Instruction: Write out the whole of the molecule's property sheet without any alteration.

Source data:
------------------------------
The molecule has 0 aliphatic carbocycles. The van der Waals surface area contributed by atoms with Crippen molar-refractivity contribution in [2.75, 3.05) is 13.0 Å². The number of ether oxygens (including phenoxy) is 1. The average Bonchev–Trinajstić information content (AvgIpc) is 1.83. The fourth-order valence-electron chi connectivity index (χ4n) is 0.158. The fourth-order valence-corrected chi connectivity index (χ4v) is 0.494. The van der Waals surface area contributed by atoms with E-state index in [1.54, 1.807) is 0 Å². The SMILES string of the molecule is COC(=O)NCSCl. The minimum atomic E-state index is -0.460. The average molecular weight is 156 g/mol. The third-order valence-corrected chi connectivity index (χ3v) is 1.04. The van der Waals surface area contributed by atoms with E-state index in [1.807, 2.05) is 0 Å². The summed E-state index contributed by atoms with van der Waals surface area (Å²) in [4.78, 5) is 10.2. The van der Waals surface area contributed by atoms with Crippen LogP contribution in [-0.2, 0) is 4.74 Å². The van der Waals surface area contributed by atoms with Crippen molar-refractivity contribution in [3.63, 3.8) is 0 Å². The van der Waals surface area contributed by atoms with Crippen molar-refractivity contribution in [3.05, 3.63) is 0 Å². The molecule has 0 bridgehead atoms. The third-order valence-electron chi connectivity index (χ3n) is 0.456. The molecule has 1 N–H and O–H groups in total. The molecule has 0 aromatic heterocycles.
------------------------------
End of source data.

The molecule has 0 aliphatic carbocycles. The van der Waals surface area contributed by atoms with Crippen molar-refractivity contribution in [2.75, 3.05) is 13.0 Å². The number of ether oxygens (including phenoxy) is 1. The average Bonchev–Trinajstić information content (AvgIpc) is 1.83. The fourth-order valence-electron chi connectivity index (χ4n) is 0.158. The fourth-order valence-corrected chi connectivity index (χ4v) is 0.494. The van der Waals surface area contributed by atoms with E-state index in [1.54, 1.807) is 0 Å². The SMILES string of the molecule is COC(=O)NCSCl. The minimum atomic E-state index is -0.460. The average molecular weight is 156 g/mol. The third-order valence-corrected chi connectivity index (χ3v) is 1.04. The van der Waals surface area contributed by atoms with E-state index in [1.807, 2.05) is 0 Å². The summed E-state index contributed by atoms with van der Waals surface area (Å²) in [4.78, 5) is 10.2. The van der Waals surface area contributed by atoms with Crippen LogP contribution in [-0.2, 0) is 4.74 Å². The van der Waals surface area contributed by atoms with Crippen molar-refractivity contribution in [3.63, 3.8) is 0 Å². The van der Waals surface area contributed by atoms with Crippen molar-refractivity contribution in [3.05, 3.63) is 0 Å². The molecule has 0 bridgehead atoms. The third-order valence-electron chi connectivity index (χ3n) is 0.456. The molecule has 1 N–H and O–H groups in total. The molecule has 0 aromatic heterocycles.